The vote sparked protests in Israel and calls for calm from the US and other nations.
It gave initial approval to a plan that would give Mr Netanyahu’s coalition more power over who becomes a judge.
It is part of a broader package of changes that seeks to weaken the country’s Supreme Court and transfer more power to the ruling coalition.
"A great night and a great day," Mr Netanyahu tweeted after the preliminary vote.
He won 64 of the Knesset's 120 seats, making it likely his two revisions on the agenda, the other limiting the Supreme Court's ability to strike down legislation, will be ratified.
Polls have shown most Israelis want the reforms slowed to allow dialogue, or put off completely, Reuters reported.
The vote on part of the legislation is the first of three readings required for parliamentary approval, a process that is expected to take months.
The opposition, including tens of thousands of protesters in front of the Knesset in Jerusalem and in Tel Aviv, saw Monday’s vote as the coalition’s determination to barrel ahead.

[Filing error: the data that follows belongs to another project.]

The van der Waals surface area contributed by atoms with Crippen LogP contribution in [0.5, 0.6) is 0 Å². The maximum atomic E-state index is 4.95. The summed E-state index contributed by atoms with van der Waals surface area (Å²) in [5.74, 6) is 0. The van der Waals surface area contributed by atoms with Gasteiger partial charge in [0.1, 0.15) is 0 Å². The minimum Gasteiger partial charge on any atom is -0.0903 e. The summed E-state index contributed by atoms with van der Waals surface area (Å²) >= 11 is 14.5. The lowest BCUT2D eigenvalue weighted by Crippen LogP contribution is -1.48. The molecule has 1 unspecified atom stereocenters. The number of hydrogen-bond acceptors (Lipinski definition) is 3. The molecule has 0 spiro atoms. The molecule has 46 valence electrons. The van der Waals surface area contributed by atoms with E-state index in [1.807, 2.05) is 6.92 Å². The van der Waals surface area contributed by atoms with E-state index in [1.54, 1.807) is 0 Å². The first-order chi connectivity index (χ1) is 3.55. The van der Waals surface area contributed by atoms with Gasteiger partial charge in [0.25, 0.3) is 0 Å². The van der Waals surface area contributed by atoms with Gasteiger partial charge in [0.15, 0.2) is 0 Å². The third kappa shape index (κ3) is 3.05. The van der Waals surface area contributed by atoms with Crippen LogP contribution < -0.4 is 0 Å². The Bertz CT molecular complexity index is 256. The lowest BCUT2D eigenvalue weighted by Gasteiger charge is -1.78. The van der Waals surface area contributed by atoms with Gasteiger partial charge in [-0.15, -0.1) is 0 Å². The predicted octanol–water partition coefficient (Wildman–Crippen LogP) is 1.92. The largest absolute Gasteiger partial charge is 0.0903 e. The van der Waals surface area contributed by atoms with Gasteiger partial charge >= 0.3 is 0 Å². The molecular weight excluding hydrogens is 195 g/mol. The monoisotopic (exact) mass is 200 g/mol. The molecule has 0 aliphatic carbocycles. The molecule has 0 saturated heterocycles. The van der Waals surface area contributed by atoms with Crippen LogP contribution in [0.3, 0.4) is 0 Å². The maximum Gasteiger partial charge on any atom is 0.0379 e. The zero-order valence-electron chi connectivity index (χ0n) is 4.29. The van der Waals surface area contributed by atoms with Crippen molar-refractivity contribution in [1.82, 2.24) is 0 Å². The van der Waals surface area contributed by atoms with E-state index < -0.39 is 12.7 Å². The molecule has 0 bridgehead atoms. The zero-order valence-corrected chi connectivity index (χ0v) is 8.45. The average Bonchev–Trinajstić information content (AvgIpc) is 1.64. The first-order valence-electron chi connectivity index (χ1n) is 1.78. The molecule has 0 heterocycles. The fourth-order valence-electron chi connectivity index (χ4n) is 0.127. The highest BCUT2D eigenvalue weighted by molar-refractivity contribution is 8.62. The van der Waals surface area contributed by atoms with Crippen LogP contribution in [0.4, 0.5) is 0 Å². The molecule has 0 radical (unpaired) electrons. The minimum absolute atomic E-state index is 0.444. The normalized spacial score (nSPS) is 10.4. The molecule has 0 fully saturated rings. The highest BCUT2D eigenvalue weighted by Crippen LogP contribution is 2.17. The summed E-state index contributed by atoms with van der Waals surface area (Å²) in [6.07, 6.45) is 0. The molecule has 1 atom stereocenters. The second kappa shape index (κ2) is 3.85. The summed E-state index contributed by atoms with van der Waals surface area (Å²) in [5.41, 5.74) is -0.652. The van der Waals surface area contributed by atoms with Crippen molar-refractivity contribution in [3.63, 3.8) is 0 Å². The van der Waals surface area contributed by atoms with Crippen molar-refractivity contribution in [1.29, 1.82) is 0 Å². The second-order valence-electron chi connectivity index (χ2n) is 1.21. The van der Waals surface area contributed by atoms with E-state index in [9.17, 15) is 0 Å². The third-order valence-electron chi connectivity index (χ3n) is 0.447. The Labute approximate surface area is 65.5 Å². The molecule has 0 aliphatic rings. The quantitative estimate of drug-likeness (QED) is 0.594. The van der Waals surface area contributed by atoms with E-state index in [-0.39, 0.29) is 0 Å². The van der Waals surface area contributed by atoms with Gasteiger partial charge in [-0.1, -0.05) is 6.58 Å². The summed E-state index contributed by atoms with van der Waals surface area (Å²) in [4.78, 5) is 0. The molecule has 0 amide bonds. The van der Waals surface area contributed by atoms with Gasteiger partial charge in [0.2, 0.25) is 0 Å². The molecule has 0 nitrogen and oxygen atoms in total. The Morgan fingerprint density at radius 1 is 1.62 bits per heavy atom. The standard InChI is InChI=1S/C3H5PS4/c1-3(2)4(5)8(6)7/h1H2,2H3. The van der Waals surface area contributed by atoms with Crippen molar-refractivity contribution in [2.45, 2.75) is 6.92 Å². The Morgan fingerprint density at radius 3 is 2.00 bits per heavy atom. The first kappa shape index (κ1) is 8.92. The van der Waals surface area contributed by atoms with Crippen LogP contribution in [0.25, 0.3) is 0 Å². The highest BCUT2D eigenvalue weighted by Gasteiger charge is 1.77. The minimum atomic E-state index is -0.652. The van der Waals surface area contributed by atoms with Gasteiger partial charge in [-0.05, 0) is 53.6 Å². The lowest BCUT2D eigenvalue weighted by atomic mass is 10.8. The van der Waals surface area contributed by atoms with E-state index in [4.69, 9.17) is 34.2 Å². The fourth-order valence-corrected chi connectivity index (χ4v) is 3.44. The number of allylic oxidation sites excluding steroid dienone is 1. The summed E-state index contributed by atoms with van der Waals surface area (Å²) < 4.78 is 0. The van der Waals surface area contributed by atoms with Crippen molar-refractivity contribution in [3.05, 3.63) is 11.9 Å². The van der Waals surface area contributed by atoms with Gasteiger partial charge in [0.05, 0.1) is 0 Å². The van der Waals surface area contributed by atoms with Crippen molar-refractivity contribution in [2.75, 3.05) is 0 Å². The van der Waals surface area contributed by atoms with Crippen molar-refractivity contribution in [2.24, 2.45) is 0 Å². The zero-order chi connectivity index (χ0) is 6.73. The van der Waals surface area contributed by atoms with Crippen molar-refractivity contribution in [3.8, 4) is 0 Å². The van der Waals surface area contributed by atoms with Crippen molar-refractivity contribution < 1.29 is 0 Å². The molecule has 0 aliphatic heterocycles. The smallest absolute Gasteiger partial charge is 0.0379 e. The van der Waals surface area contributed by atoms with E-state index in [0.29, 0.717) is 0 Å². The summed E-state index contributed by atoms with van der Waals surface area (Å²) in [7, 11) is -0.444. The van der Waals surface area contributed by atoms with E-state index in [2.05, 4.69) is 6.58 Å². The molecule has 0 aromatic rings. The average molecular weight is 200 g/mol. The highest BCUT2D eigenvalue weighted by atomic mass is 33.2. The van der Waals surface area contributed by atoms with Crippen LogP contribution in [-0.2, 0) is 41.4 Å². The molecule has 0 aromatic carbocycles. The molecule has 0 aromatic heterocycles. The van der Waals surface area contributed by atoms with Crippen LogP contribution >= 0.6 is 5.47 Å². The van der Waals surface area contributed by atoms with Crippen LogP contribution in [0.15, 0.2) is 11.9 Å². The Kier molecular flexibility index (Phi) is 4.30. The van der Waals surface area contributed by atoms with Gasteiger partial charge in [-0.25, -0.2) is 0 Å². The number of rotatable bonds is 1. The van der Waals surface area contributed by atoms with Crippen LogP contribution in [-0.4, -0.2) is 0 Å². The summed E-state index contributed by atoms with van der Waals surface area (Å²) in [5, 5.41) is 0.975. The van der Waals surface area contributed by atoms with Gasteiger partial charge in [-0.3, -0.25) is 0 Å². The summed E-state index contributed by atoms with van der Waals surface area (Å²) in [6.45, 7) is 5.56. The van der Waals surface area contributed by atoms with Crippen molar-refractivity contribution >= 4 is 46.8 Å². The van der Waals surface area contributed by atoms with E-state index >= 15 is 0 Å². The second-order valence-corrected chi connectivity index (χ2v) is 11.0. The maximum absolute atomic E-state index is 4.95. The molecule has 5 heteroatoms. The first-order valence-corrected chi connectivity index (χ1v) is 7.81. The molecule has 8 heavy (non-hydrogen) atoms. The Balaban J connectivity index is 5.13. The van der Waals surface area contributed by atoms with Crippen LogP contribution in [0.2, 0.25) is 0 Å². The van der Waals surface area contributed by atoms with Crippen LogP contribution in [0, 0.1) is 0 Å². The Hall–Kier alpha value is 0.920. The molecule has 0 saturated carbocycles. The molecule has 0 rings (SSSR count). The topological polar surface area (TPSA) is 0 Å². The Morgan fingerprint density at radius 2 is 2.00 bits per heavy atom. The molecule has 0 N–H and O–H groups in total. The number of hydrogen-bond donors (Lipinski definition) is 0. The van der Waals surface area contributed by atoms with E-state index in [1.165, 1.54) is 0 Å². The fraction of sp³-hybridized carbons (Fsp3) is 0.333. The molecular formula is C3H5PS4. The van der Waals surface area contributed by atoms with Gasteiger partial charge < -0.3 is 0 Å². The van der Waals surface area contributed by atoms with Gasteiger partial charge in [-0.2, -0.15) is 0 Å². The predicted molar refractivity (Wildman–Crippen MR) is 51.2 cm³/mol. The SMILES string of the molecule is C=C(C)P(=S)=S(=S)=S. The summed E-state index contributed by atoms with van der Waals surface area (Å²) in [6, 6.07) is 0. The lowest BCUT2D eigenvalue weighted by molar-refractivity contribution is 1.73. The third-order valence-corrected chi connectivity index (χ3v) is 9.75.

Protesters waved Israeli flags and held signs with slogans such as “saving democracy”.
Earlier, a sit-down demonstration was held at the entrance of the homes of some coalition politicians. Traffic was briefly at a standstill on the main road through Tel Aviv.
After the shekel fell by 1 per cent against the dollar, many economists and leaders of high-tech and banking warned of investor and capital flight from Israel.
But Knesset Finance Committee chairman Moshe Gafni, the head of the ultra-Orthodox United Torah Judaism party, said: "There is no link between the justice system reforms and any blow to Israel's economy. Any attempt at linkage is politicised."
Opposition politicians took issue with Mr Gafni's statement, calling the committee "a circus".
Opposition leader Yair Lapid accused the coalition of pushing Israel towards civil war, saying if "you care about Israel and its people" then "you'll halt legislation today".
“We are fighting for our children’s future, for our country’s future. We don’t intend to give up,” he said.
Justice Minister Yariv Levin said: "From now on, the court will belong to everyone."
After the bill passed its first reading, he called on members of the opposition to "come and talk".
"We can reach understandings," Mr Levin said.
President Isaac Herzog has been trying to bring the sides together for talks on the reform with no success.